Sustainable – people profit planet, without profit, people and planet suffer
The Paris agreement has driven companies to “do something” as investors are now asking more probing questions. However, because the commodity markets are unwilling to reward sustainable products in their pricing, there is an ugly dynamic. The farm becomes the point at which sustainability (and the value associated with that) is generated. Arguably in the UK many farmers are as sustainable as the outbound price of their product will allow them to be. Where farmers are selling in to a market which doesn’t differentiate from a price perspective between sustainable and unsustainable, there is little opportunity to make different decisions, for better outcomes.
Large businesses will not reward the farmer for sustainability in the financial value of the product, so often spend five or six figure sums on programmes that “tell a story”, to build brand equity.
However, there is often little or no financial value passed back to the farmer on an individual level.
More often it involves consultants delivering programmes which offer little value, or some value to a few farmers, and little value to most farmers as the first link in the chain.
There are a few things that can change this, but it will be the money (investors and shareholders) that makes the difference.
If investors care about sustainability, they should get savvy about ground truthing and holding companies to account, this is especially important where claims are being made to build brand equity. Without good, high-integrity, proof and understanding of what is happening in supply chains on a day to day basis they risk buying in to the emperor’s new clothes.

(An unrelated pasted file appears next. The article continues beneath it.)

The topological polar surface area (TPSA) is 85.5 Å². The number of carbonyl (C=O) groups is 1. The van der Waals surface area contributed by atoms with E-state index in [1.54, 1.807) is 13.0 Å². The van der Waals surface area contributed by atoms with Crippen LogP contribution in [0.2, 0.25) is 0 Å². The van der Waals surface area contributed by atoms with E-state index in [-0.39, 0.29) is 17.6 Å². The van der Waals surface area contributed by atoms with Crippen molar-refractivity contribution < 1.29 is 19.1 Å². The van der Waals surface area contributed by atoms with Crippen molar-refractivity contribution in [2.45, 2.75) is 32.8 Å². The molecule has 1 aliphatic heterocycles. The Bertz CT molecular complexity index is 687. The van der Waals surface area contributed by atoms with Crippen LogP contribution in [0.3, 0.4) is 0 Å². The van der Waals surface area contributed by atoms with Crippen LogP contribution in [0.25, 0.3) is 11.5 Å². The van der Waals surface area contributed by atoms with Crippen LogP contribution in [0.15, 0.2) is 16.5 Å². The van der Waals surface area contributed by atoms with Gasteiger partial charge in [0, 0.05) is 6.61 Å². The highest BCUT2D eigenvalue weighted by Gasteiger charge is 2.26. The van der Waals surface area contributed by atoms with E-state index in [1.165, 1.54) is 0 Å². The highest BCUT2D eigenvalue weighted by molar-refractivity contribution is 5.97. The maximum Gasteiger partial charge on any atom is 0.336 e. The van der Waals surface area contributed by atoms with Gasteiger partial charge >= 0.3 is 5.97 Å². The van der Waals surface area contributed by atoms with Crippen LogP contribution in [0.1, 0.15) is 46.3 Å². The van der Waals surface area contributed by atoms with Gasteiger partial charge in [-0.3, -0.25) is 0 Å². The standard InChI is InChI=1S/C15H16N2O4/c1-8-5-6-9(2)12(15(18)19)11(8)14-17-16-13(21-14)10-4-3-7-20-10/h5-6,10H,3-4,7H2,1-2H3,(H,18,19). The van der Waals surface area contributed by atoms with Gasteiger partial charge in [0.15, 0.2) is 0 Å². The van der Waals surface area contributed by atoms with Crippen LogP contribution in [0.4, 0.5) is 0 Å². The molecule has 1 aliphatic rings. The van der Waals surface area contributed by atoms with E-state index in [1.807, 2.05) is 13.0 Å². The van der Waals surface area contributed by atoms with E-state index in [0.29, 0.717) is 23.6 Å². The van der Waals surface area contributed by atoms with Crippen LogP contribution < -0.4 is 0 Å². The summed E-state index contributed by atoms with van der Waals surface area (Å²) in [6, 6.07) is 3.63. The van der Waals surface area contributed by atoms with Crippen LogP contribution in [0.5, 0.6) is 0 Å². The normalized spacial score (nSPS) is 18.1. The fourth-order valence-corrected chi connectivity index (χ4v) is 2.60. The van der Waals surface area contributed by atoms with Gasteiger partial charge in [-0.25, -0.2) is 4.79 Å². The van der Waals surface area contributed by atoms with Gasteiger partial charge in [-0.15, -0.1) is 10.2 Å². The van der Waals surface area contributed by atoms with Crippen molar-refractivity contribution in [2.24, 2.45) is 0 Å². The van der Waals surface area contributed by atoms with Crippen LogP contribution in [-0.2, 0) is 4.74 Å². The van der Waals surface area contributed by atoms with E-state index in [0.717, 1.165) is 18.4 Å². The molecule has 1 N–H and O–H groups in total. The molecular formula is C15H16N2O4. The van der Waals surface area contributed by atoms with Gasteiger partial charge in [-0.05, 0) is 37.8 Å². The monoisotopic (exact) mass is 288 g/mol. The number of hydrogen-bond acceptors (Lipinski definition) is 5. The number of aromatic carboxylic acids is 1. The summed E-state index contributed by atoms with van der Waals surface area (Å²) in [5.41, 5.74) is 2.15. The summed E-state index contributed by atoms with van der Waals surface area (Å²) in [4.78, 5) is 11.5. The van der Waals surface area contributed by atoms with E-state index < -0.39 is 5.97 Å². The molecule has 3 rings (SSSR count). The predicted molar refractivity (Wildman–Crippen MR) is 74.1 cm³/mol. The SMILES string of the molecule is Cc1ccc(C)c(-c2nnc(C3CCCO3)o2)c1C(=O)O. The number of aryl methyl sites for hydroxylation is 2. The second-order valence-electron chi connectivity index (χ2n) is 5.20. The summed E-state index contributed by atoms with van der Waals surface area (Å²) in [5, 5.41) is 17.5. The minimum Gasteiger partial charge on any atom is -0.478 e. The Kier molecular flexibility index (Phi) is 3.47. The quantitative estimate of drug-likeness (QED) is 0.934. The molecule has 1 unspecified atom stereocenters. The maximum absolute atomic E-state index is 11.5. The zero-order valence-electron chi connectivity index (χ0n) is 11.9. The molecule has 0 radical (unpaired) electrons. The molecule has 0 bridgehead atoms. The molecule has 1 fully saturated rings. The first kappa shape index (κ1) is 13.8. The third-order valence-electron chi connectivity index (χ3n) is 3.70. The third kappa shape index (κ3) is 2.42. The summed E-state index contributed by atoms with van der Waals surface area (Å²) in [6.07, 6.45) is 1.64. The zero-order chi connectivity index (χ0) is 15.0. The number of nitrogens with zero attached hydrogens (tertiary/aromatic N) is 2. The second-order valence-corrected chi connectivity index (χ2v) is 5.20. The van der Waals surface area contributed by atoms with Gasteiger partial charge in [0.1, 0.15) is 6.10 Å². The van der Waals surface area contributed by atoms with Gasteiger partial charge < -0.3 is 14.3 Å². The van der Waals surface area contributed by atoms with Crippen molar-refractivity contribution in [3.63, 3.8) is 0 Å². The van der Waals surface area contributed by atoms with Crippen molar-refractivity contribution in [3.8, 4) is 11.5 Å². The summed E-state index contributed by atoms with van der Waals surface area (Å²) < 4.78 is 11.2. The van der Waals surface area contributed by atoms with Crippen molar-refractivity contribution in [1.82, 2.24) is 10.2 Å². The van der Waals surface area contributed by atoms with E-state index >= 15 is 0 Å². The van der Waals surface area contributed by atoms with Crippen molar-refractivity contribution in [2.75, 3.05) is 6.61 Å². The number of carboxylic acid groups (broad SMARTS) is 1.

Businesses developing sustainability programmes also need to deal with uncomfortable truths, yes it is a jungle out there in retail, but if they are developing programmes for their own benefit and not sharing that benefit with farmers generating the value, it doesn’t say much for their morals or their ability to have a grown up conversation in the market place.
If everyone continues to turn a blind eye to this, supply chains will be increasingly long, murky and brittle.
I often hear that block chain will be the salvation of supply chain integrity. On some level, where supply chains are long and murky, I believe it can and will help. However in the UK where traceability is an underpinning principle of food safety across all sectors, I think we already have the IT soloutions at our finger tips. The real imperative is to harness the desire of the consumer to have well produced food, with minimal environmental impact, and help some of their hard earned cash back through the supply chain, to give farmers both headroom and incentives to make the decisions they would like to rather the decisions they are forced to.
Brand value is 60% consumer perception and we live in a world which has never been smaller or more connected. These hollow programmes will be exposed, and the risk to brand value on the balance sheet is massive.
So the answer is morally strong, high-integrity sustainability programmes – which start with paying farmers a fair price and end with story doing, not story telling.
Article written for Oxford Farming Conference